Long-term outcomes in patients presenting with optic neuritis: Analyses of the MSBase registry

Published:September 02, 2021DOI:


      • This study evaluates long term vision and other neurologic outcomes in patients presenting with optic neuritis (ON)
      • MSBase represents a large, diverse, international group of MS patients
      • Most participants had good visual acuity several years after acute ON
      • Treatment with MS therapies was associated with lower risk of conversion to MS and improved neurological/visual function



      Short-term outcomes of optic neuritis (ON) have been well characterized. Limited data exists on longer-term visual outcomes in patients who present with ON. The large MSBase registry allows for characterization of long-term visual outcomes after ON.


      Via the MSBase Registry, data on patients from 41 centers was collected during routine clinical and research visits. Physical and visual disability were measured using the expanded disability status scale (EDSS) and the visual function score (VFS). Inclusion criteria for this analysis included age ≥ 18 years, clinically isolated syndrome (CIS), ON-onset, baseline visit within 6 months of onset, and at least one follow-up visit. Survival analysis was used to evaluate the association of disease-modifying treatment with time to conversion to clinically definite MS or sustained EDSS/VFS progression.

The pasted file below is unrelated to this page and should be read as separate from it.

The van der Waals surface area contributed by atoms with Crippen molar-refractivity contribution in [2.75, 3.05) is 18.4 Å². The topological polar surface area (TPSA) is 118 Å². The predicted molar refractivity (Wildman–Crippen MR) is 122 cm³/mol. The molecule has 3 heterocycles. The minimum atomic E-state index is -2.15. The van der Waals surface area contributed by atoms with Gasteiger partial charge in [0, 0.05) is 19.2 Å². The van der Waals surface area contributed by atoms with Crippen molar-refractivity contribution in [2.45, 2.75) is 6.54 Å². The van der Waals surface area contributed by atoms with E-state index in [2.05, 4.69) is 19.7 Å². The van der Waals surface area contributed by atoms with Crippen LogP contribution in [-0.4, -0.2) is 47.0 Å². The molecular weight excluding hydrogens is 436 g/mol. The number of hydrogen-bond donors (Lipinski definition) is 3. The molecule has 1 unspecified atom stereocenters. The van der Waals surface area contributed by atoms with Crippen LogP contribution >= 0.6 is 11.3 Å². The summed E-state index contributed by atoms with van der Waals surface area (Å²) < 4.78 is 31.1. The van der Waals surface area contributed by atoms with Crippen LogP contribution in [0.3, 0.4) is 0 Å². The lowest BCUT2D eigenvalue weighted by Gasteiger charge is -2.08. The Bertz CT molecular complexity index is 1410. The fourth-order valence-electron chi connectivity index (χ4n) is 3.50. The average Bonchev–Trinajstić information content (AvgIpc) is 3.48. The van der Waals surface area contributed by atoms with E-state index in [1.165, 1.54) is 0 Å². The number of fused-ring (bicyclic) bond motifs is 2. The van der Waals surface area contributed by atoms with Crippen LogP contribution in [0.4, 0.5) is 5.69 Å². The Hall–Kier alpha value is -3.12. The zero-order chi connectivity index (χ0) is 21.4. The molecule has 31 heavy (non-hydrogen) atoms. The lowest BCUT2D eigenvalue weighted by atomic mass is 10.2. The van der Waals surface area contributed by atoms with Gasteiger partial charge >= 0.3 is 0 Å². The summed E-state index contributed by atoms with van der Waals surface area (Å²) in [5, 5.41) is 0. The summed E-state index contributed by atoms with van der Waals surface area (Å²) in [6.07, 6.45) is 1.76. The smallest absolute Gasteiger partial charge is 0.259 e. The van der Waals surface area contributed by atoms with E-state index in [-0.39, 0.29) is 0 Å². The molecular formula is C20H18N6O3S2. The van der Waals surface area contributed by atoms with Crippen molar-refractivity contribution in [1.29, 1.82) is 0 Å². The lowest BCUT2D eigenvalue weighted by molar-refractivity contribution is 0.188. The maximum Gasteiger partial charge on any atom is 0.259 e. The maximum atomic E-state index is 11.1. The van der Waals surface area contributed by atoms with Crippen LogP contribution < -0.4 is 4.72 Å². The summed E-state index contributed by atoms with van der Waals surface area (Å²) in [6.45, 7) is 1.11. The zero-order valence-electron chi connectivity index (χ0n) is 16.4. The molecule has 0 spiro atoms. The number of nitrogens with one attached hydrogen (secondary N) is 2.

Data from 60,933 patients were obtained from the MSBase registry in July 2019. Of these, 1317 patients met inclusion criteria; 935 were treated at some point in disease course, while 382 were never treated. At baseline, mean age was 32.3 ± 8.8 years, 74% were female, median EDSS was 2 (IQR 1–2), and median VFS was 1 (IQR 0–2). Median follow-up time was 5.2 years (IQR 2.4–9.3). Treatment was associated with reduced risk and delayed conversion to clinically definite MS (HR = 0.70, p < 0.001), sustained EDSS progression (HR = 0.46, p < 0.0001) and sustained VFS (HR = 0.41, p < 0.001) progression.


      In the MSBase cohort, treatment after ON was associated with better visual and neurological outcomes compared to no treatment. These results support early treatment for patients presenting with ON as the first manifestation of MS.


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